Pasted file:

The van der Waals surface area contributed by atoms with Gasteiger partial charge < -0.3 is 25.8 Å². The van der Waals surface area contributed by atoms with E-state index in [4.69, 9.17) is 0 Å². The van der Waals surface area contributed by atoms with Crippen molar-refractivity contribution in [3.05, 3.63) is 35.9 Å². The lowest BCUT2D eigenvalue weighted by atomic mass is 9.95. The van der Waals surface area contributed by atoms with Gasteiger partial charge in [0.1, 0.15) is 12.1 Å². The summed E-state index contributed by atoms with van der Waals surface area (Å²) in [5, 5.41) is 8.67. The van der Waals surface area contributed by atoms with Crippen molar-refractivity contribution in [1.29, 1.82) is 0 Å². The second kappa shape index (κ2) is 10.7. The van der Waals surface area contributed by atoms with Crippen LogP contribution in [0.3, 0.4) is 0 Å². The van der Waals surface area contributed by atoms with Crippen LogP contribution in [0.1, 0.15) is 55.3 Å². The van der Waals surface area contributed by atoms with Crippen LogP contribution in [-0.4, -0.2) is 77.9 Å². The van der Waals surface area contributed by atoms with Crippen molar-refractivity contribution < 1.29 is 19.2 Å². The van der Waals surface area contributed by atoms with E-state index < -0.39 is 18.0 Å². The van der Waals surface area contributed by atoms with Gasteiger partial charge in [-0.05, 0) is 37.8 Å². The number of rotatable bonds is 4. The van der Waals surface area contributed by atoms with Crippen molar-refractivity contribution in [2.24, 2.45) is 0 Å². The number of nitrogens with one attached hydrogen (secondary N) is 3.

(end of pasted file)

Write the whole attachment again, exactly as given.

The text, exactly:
The van der Waals surface area contributed by atoms with Gasteiger partial charge < -0.3 is 25.8 Å². The van der Waals surface area contributed by atoms with E-state index in [4.69, 9.17) is 0 Å². The van der Waals surface area contributed by atoms with Crippen molar-refractivity contribution in [3.05, 3.63) is 35.9 Å². The lowest BCUT2D eigenvalue weighted by atomic mass is 9.95. The van der Waals surface area contributed by atoms with Gasteiger partial charge in [0.1, 0.15) is 12.1 Å². The summed E-state index contributed by atoms with van der Waals surface area (Å²) in [5, 5.41) is 8.67. The van der Waals surface area contributed by atoms with Crippen molar-refractivity contribution in [1.29, 1.82) is 0 Å². The second kappa shape index (κ2) is 10.7. The van der Waals surface area contributed by atoms with Crippen LogP contribution in [0.3, 0.4) is 0 Å². The van der Waals surface area contributed by atoms with Crippen LogP contribution in [0.1, 0.15) is 55.3 Å². The van der Waals surface area contributed by atoms with Crippen LogP contribution in [-0.4, -0.2) is 77.9 Å². The van der Waals surface area contributed by atoms with Crippen molar-refractivity contribution < 1.29 is 19.2 Å². The van der Waals surface area contributed by atoms with E-state index < -0.39 is 18.0 Å². The van der Waals surface area contributed by atoms with Gasteiger partial charge in [-0.05, 0) is 37.8 Å². The number of rotatable bonds is 4. The van der Waals surface area contributed by atoms with Crippen molar-refractivity contribution in [2.24, 2.45) is 0 Å². The number of nitrogens with one attached hydrogen (secondary N) is 3.